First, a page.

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Talking with the ICE President's Future Leader Bianca Wheeler

ICE President's Future Leader and Construction Engineer Bianca Wheeler talks career, net zero and her role on the largest water infrastructure project ever undertaken in the U.K.

Jacobs Construction Engineer (seconded to Tideway), Bianca Wheeler, is announced one of the six new ICE President's Future Leaders and will be mentored by ICE President Rachel Skinner.

Every year, the Institution of Civil Engineers (ICE) President chooses some of the brightest and most motivated graduate and technician members to be on the Future Leaders Scheme. This popular and highly competitive scheme has been running since 2005. It gives graduate and technician members a unique opportunity to gain experience, develop skills and learn about the industry.

The President's Future Leader scheme is an opportunity to develop new skills and accelerate early career development, and to learn more about the industry and ICE. Future Leaders meet and engage with senior engineering professionals, getting invaluable insight into industry development. They also become part of the Presidents' Future Leader alumni network.

The Future Leaders will each work on an ICE project that is important to them and to the wider industry. Bianca will be involved in ICE’s work on climate change, an exciting topic she says she’s excited to be involved with the Institution on at a more senior level..

At Jacobs, Bianca has been seconded to the Tideway project for four years. At 25-kilometers long and up to 65-meters below ground, the Thames Tideway Tunnel is the largest water infrastructure project ever undertaken in the U.K. It will modernize London’s 150-year-old sewer system, originally built for a population less than half its current size, reducing untreated discharges into the River Thames by tens of millions of tons per year. As well as cleaning up and protecting the iconic River Thames for generations to come, it will also improve the quality of life for all Londoners.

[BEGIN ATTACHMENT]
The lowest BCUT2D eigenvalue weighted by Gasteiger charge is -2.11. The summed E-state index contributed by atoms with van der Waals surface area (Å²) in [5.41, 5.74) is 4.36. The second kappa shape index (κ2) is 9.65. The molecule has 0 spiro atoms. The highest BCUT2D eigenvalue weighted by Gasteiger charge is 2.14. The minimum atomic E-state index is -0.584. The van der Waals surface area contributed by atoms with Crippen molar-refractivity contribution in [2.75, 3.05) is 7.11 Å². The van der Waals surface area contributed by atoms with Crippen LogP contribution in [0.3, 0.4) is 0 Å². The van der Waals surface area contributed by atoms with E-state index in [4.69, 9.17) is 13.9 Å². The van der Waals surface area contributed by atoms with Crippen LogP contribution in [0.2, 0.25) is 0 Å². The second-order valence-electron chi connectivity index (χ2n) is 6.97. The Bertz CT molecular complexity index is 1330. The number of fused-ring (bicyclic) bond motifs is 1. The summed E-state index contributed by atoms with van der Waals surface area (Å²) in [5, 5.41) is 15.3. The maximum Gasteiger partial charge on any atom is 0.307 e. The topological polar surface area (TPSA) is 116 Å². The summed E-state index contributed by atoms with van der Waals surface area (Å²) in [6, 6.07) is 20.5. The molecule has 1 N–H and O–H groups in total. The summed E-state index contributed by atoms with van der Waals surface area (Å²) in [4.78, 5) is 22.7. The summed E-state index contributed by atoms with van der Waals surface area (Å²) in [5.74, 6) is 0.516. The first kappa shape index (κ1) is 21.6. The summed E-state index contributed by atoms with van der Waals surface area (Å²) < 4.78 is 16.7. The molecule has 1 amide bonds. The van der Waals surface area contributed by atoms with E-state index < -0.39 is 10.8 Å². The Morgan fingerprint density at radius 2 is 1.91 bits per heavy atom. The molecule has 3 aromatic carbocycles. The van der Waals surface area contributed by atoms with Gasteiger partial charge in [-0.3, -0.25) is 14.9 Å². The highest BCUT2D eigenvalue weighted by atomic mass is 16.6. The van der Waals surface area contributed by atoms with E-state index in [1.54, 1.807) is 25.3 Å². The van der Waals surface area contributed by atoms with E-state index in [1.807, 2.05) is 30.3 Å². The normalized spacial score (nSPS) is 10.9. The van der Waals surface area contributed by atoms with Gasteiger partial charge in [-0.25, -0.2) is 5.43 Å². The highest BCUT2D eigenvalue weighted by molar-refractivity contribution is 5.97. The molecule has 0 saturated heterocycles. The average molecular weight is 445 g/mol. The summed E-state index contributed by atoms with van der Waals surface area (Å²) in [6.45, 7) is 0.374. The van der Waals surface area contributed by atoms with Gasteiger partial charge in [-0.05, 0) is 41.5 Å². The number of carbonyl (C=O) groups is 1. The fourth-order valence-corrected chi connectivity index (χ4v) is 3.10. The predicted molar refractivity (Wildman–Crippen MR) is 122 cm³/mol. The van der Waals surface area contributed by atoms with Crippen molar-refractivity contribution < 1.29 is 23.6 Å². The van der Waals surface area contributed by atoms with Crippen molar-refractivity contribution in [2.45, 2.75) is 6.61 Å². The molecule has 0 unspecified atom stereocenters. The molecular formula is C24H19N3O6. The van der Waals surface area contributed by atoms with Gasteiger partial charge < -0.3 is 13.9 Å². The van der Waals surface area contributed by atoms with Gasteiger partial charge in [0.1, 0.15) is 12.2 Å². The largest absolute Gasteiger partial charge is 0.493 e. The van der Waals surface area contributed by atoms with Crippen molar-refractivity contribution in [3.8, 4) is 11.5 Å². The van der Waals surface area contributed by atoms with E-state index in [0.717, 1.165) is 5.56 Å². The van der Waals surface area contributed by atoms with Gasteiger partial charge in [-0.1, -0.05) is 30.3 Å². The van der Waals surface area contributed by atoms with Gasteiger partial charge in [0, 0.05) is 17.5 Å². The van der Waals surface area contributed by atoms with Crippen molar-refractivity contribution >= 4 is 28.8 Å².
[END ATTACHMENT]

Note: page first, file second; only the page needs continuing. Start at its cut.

We connected with Bianca to talk career, net zero and her role on this impressive infrastructure project. Keep reading for the interview.

What sparked your interest in a STEAM career?

From a young age I was always curious about how things were built, I remember asking my father while our family home was being extended ‘What is the first step to building a house?’ This curiosity along with a love for maths and design led me towards a career in civil engineering. At the age of 16, I made my first step into the construction industry through completing a week’s worth of work experience on Crossrail at Tottenham Court Road, it was then I knew that large-scale projects, civils work and quite likely tunnelling were my preferred routes into the industry.

Tell us a bit about what you’re currently working on. How did you start working for Tideway?